Why are people being so rude? I guess they feel they don’t have to be polite because the alarming mass of people who want jobs, any job. In their mind, why bother with respect and manners, never mind a phone call to follow-up, that sure as hell ain’t happening. Don’t even THINK about it, because you won’t get it. When I think way back to all the acknowledgement letters we sent out for people just to tell them we did receive their résumé it’s amazing. After that we called and sent letters to tell candidates of their status or rejection. We did the best we could. Now? They don’t even try because they know that people are desperate for a job and that is just plain sad. And cruel.

Manners seem to have gone the way with the older generation, yes, us and our parents who we probably take care of along with our children. You wonder why so many of us are anxious? The Sandwich Generation has a lot on our minds, our parent or parents, our children (college age, younger or older) ourselves, health wise and job wise and that we are now old. Old. How did we get here, we ask ourselves? When did we become them?

Sure, we still listen to the same music: James Taylor, Carole King, Simon and Garfunkel, Neil Young (God forbid Crosby, Stills, Nash and Young would do the honor of a real reunion concert but SOMEONE won’t do it)  Thank God for those who will: Paul McCartney and Paul Simon & Art Garfunkel. Apparently, they understand us and indulge us. Thank you, Paul Simon and Art Garfunkel for the Reunion Tour, it was one of the best nights of my life. Growing old is hard, we miss the past and we’re scared of the future, thanks for sticking with us. I know the chances of another reunion tour are slight but we will keep hoping….here’s to you!

The photographs are the owners of the photographers.
Thanks to my friend Bruce, for the title.

Plinky Prompt: What Makes You Feel Better When You Are In A Bad Mood?

  • When you’re in a bad mood, who or what makes you feel better? See all answers
  • Mood Enhancer
  • Let Me Just Clear My Throat……
    singing along When I am in a bad mood, I can rely on music to make me feel better. It’s my go-to, readily accessible relief. It’s hard to stay in a bad mood if you are singing loudly to a cheerful tune. (I’m not saying, by any means of the imagination, that I have a good voice) but it sounds and feels good to me. I usually play nostalgic songs (Simon and Garfunkel, The Beatles, Crosby, Stills, Nash and Young) from my past that I associate with good times, with youth, with fun, or with recent popular songs that I sing over and over again for months on end until I get tired of them. In a bad mood? Listen to some music, and sing loudly, you’ll soon forget your troubles.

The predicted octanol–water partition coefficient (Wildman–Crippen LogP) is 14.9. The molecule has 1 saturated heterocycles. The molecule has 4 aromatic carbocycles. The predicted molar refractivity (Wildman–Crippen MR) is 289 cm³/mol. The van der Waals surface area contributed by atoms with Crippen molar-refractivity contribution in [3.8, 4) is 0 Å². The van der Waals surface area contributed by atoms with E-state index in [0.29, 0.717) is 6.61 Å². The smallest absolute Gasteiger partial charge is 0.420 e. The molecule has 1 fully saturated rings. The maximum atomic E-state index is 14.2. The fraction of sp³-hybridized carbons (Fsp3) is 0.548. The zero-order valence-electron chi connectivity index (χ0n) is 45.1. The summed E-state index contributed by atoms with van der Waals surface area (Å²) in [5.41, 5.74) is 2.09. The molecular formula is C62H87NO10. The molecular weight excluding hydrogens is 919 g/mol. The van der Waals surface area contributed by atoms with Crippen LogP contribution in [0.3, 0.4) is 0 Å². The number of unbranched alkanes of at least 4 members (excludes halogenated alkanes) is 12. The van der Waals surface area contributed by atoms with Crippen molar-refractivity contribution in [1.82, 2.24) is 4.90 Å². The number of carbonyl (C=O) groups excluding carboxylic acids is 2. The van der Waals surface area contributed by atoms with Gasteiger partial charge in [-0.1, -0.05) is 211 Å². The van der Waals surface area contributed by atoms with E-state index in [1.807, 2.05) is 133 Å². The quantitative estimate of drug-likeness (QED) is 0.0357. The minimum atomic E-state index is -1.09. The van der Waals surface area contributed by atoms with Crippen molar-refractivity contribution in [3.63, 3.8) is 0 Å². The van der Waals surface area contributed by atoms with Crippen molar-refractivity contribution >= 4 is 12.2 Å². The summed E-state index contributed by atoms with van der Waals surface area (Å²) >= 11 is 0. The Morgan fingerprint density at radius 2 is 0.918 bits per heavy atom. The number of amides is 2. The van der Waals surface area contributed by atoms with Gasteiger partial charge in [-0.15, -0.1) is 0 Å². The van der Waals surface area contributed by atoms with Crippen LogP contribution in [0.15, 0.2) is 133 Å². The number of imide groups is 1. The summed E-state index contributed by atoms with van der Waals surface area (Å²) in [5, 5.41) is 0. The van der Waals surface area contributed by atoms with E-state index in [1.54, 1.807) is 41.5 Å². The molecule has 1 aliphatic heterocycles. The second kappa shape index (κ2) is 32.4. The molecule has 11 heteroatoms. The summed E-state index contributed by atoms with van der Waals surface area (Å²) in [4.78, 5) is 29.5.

Where Is Your Favorite Place To Drive? Plinky Prompt

Chestnut Horse

Image by Kris *V* via Flickr

  • My Favorite Place to Drive
  • “Take Me Home, Country Roads”
    Volkswagon Beetle 

    I would be driving on country roads, passing mooing cows and prancing chestnut horses. I would drive slowly past the dancing goats and the green grass vibrant with color and misty with dew. I would be in my (fantasy) yellow Volkswagon Beetle. I would have the windows down as the warm air breathed life into my hair and skin. Of course, my favorite music would be blasting. I would listen to old tunes, James Taylor, Simon and Garfunkel, Joni Mitchell and my new favorite, Josh Radin. My dog would be in the seat next to me and I would talk to her and she would be stretching her face into a broad smile. Two bottles of water would sit next to me for when we both got thirsty. The trees would be in bloom, it’s the height of Spring, daffodils have sprouted and so too exuberant tulips in red, pink, white and yellow. I would stop for a picnic because everything tastes better outdoors and I would lie in the grass, on my back and let the soothing sun kiss my face my face and body.

Cheer-Me-Up Music (Don’t Bring Me Down)

Bruce Springsteen

It really depends on what I am feeling down about. First choice,  Bruce Springsteen gets me singing and rocking, rocking and rolling. You can count on him to elevate your mood; he’s better than Prozac. His music can get you out of your misery by the sheer joy of singing to his music. I even saw him in concert once, the best performer ever (Thanks, Claudine.)

When I need comforting and want to reminisce about the past and easier times it’s John Denver who comforts me. I think about high school and my friend Paula and our mini John Denver fan club. We were young, life was good, we just didn’t know it back then. Now we look back and remember the easiest time of our lives and probably the happiest. We lived, and breathed his songs, we argued endlessly about his lyrics, we had a crush on him. Hey, it was the 70’s, don’t judge! John Denver represented young people, happiness, nature and good times. When he died prematurely, we were crushed.

Also, old stand-byes like Simon and Garfunkel, James Taylor and of course, The Sound of Music are guaranteed to bring a smile to my face.

More recent cheerful music includes: “I Gotta Feeling” by the Black Eyed Peas, “hey tonight’s gonna be a good, good night, woo-hoo,” Natasha Bedingfield’s “Pocketful of Sunshine.” I really could go on and on but instead, I think I will put on iTunes and listen to some music, right now.